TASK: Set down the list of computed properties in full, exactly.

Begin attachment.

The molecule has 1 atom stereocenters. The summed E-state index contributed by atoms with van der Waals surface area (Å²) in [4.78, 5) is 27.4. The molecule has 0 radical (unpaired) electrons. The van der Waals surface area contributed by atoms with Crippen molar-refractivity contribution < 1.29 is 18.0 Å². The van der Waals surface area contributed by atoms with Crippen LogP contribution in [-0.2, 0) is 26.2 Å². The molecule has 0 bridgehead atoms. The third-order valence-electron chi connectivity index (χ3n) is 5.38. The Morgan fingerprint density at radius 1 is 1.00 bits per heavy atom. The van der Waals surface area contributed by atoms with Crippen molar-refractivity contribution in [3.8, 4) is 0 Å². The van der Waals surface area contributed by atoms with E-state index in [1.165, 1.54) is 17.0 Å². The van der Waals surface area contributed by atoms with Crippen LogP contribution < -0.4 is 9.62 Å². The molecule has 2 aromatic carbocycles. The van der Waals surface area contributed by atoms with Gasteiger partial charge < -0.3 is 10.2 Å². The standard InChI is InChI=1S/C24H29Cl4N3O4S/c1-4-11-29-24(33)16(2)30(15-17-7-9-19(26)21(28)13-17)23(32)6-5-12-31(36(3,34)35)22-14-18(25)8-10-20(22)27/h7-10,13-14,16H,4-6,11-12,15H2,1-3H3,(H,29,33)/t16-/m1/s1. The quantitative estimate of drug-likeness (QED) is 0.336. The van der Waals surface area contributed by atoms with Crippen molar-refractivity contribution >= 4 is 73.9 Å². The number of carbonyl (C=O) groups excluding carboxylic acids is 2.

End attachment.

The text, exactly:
The molecule has 1 atom stereocenters. The summed E-state index contributed by atoms with van der Waals surface area (Å²) in [4.78, 5) is 27.4. The molecule has 0 radical (unpaired) electrons. The van der Waals surface area contributed by atoms with Crippen molar-refractivity contribution < 1.29 is 18.0 Å². The van der Waals surface area contributed by atoms with Crippen LogP contribution in [-0.2, 0) is 26.2 Å². The molecule has 0 bridgehead atoms. The third-order valence-electron chi connectivity index (χ3n) is 5.38. The Morgan fingerprint density at radius 1 is 1.00 bits per heavy atom. The van der Waals surface area contributed by atoms with Crippen molar-refractivity contribution in [3.8, 4) is 0 Å². The van der Waals surface area contributed by atoms with E-state index in [1.165, 1.54) is 17.0 Å². The van der Waals surface area contributed by atoms with Crippen LogP contribution < -0.4 is 9.62 Å². The molecule has 2 aromatic carbocycles. The van der Waals surface area contributed by atoms with Gasteiger partial charge < -0.3 is 10.2 Å². The standard InChI is InChI=1S/C24H29Cl4N3O4S/c1-4-11-29-24(33)16(2)30(15-17-7-9-19(26)21(28)13-17)23(32)6-5-12-31(36(3,34)35)22-14-18(25)8-10-20(22)27/h7-10,13-14,16H,4-6,11-12,15H2,1-3H3,(H,29,33)/t16-/m1/s1. The quantitative estimate of drug-likeness (QED) is 0.336. The van der Waals surface area contributed by atoms with Crippen molar-refractivity contribution >= 4 is 73.9 Å². The number of carbonyl (C=O) groups excluding carboxylic acids is 2.